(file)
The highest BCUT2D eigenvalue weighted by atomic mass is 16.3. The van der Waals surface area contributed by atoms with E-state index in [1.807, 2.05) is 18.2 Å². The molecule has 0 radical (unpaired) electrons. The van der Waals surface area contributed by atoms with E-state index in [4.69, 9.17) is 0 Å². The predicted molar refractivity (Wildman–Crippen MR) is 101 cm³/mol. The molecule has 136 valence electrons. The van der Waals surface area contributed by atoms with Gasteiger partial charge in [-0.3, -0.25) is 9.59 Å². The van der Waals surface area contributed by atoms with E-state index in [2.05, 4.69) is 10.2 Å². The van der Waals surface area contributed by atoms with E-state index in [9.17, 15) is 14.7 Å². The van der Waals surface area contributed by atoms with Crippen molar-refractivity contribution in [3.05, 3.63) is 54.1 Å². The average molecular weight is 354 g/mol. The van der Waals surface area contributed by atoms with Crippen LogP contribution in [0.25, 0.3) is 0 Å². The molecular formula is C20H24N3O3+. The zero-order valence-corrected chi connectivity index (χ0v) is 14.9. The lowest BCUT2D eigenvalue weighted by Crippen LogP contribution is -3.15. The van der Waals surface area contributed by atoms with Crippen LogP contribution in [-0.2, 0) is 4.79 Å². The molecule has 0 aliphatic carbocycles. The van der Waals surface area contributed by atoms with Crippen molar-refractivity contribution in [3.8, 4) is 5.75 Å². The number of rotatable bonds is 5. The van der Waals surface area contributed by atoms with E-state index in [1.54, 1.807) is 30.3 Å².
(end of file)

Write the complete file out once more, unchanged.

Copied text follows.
The highest BCUT2D eigenvalue weighted by atomic mass is 16.3. The van der Waals surface area contributed by atoms with E-state index in [1.807, 2.05) is 18.2 Å². The molecule has 0 radical (unpaired) electrons. The van der Waals surface area contributed by atoms with E-state index in [4.69, 9.17) is 0 Å². The predicted molar refractivity (Wildman–Crippen MR) is 101 cm³/mol. The molecule has 136 valence electrons. The van der Waals surface area contributed by atoms with Gasteiger partial charge in [-0.3, -0.25) is 9.59 Å². The van der Waals surface area contributed by atoms with E-state index in [2.05, 4.69) is 10.2 Å². The van der Waals surface area contributed by atoms with E-state index in [9.17, 15) is 14.7 Å². The van der Waals surface area contributed by atoms with Crippen molar-refractivity contribution in [3.05, 3.63) is 54.1 Å². The average molecular weight is 354 g/mol. The van der Waals surface area contributed by atoms with Crippen LogP contribution in [0.25, 0.3) is 0 Å². The molecular formula is C20H24N3O3+. The zero-order valence-corrected chi connectivity index (χ0v) is 14.9. The lowest BCUT2D eigenvalue weighted by Crippen LogP contribution is -3.15. The van der Waals surface area contributed by atoms with Crippen LogP contribution in [-0.2, 0) is 4.79 Å². The molecule has 0 aliphatic carbocycles. The van der Waals surface area contributed by atoms with Crippen molar-refractivity contribution in [3.8, 4) is 5.75 Å². The number of rotatable bonds is 5. The van der Waals surface area contributed by atoms with E-state index in [1.54, 1.807) is 30.3 Å².